Q2. Prior to your role at CodeCamp, you were a facilitator at SavY, a NFP that teaches young people financial literacy (yass). Admirably, you worked your way up over the years and became the Wellington Director! There’s such a strong theme to the work you achieve, from financial literacy to technological innovation. Where does your drive for helping women succeed in STEM originate from?
I grew up in a home where curiosity was encouraged. My sister and I had books with different science experiments that we’d try during the holidays. Curiosity led both my sister and I to becoming obsessed with innovation and what better way to innovate than with technology. My sister’s now studying to be a Chemical Engineer. I chose another route.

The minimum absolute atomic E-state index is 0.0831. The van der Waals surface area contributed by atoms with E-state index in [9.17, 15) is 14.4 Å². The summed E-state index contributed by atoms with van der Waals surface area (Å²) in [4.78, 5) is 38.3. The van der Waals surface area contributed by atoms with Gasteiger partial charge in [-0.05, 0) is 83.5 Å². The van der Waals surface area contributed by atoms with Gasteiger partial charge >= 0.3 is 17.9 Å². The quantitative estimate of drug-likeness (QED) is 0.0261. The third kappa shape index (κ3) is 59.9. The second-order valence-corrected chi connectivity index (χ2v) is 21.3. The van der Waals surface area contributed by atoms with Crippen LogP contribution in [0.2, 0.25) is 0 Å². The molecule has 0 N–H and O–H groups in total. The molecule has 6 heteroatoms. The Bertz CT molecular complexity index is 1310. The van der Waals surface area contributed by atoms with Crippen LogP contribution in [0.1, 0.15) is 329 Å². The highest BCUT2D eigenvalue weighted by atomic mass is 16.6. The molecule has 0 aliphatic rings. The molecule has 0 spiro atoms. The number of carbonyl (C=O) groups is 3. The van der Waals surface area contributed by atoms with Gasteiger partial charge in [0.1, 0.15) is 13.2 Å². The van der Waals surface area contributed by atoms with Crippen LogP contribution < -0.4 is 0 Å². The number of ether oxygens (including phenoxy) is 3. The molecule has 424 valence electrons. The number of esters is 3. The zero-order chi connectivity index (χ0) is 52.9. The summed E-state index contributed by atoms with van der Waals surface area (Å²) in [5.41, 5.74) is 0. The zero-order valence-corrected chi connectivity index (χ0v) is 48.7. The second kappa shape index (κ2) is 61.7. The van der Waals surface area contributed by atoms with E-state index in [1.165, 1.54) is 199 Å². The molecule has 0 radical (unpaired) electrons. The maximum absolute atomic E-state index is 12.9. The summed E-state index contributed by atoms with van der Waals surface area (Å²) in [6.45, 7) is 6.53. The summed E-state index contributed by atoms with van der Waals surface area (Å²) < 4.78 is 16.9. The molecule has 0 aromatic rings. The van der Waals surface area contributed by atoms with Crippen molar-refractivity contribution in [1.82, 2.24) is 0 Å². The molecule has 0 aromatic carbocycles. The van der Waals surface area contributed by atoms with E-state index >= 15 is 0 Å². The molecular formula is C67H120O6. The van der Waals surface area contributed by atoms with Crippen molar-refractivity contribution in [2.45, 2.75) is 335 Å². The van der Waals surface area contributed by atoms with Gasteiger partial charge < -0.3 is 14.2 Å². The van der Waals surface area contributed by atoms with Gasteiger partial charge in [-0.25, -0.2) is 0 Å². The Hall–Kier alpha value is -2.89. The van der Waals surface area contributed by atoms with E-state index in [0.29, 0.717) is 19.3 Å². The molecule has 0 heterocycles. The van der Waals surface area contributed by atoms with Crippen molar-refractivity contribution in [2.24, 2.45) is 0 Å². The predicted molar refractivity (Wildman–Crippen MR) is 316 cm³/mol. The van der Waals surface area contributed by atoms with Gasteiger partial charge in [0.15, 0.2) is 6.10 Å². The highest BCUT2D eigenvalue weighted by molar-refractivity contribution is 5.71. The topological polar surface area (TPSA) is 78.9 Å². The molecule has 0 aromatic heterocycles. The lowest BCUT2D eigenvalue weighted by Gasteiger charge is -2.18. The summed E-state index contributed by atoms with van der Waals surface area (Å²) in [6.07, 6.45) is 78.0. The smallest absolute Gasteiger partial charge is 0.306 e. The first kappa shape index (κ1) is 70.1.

When attending university, I quickly noticed the lack of diversity. Over time, this is improving but we still have a way to go. In 2019, roughly 26% of all jobs in technology were held by women. I saw an opportunity to change this by working with young women (ages 6 through to 18) and showing them that life in tech wasn’t just for boys. It’s about creativity, curiosity and problem solving.
Q3. You haven’t had the textbook “perfect background”. What was it like for you, dropping out of high school and going to uni half way through to study physics and math, and then parking those ambitions to move back home to look after your sister and her schooling whilst your mother moved overseas for work?